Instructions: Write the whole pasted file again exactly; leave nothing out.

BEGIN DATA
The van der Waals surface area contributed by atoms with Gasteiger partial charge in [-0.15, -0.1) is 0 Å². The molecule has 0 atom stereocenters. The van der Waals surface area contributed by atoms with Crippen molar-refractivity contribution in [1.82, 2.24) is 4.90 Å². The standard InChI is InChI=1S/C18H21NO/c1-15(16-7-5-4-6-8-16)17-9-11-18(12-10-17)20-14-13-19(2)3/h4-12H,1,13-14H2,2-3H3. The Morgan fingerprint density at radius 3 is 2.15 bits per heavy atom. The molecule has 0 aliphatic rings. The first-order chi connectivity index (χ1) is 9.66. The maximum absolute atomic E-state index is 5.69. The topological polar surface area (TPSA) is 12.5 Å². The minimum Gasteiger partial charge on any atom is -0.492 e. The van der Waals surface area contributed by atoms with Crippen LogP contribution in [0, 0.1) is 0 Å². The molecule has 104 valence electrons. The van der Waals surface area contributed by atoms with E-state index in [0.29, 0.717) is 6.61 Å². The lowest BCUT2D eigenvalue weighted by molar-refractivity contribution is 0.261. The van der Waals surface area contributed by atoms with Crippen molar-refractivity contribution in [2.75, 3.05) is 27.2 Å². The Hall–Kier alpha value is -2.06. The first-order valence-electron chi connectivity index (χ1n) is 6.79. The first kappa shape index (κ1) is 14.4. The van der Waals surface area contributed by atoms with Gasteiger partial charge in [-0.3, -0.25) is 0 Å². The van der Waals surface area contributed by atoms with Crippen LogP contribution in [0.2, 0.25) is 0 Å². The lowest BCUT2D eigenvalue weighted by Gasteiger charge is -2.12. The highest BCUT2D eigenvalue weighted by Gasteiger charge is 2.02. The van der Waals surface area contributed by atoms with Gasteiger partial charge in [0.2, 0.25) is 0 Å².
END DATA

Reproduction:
The van der Waals surface area contributed by atoms with Gasteiger partial charge in [-0.15, -0.1) is 0 Å². The molecule has 0 atom stereocenters. The van der Waals surface area contributed by atoms with Crippen molar-refractivity contribution in [1.82, 2.24) is 4.90 Å². The standard InChI is InChI=1S/C18H21NO/c1-15(16-7-5-4-6-8-16)17-9-11-18(12-10-17)20-14-13-19(2)3/h4-12H,1,13-14H2,2-3H3. The Morgan fingerprint density at radius 3 is 2.15 bits per heavy atom. The molecule has 0 aliphatic rings. The first-order chi connectivity index (χ1) is 9.66. The maximum absolute atomic E-state index is 5.69. The topological polar surface area (TPSA) is 12.5 Å². The minimum Gasteiger partial charge on any atom is -0.492 e. The van der Waals surface area contributed by atoms with Crippen LogP contribution in [0, 0.1) is 0 Å². The molecule has 104 valence electrons. The van der Waals surface area contributed by atoms with E-state index in [0.29, 0.717) is 6.61 Å². The lowest BCUT2D eigenvalue weighted by molar-refractivity contribution is 0.261. The van der Waals surface area contributed by atoms with Crippen molar-refractivity contribution in [2.75, 3.05) is 27.2 Å². The Hall–Kier alpha value is -2.06. The first-order valence-electron chi connectivity index (χ1n) is 6.79. The first kappa shape index (κ1) is 14.4. The van der Waals surface area contributed by atoms with Gasteiger partial charge in [-0.3, -0.25) is 0 Å². The van der Waals surface area contributed by atoms with Crippen LogP contribution in [0.2, 0.25) is 0 Å². The lowest BCUT2D eigenvalue weighted by Gasteiger charge is -2.12. The highest BCUT2D eigenvalue weighted by Gasteiger charge is 2.02. The van der Waals surface area contributed by atoms with Gasteiger partial charge in [0.2, 0.25) is 0 Å².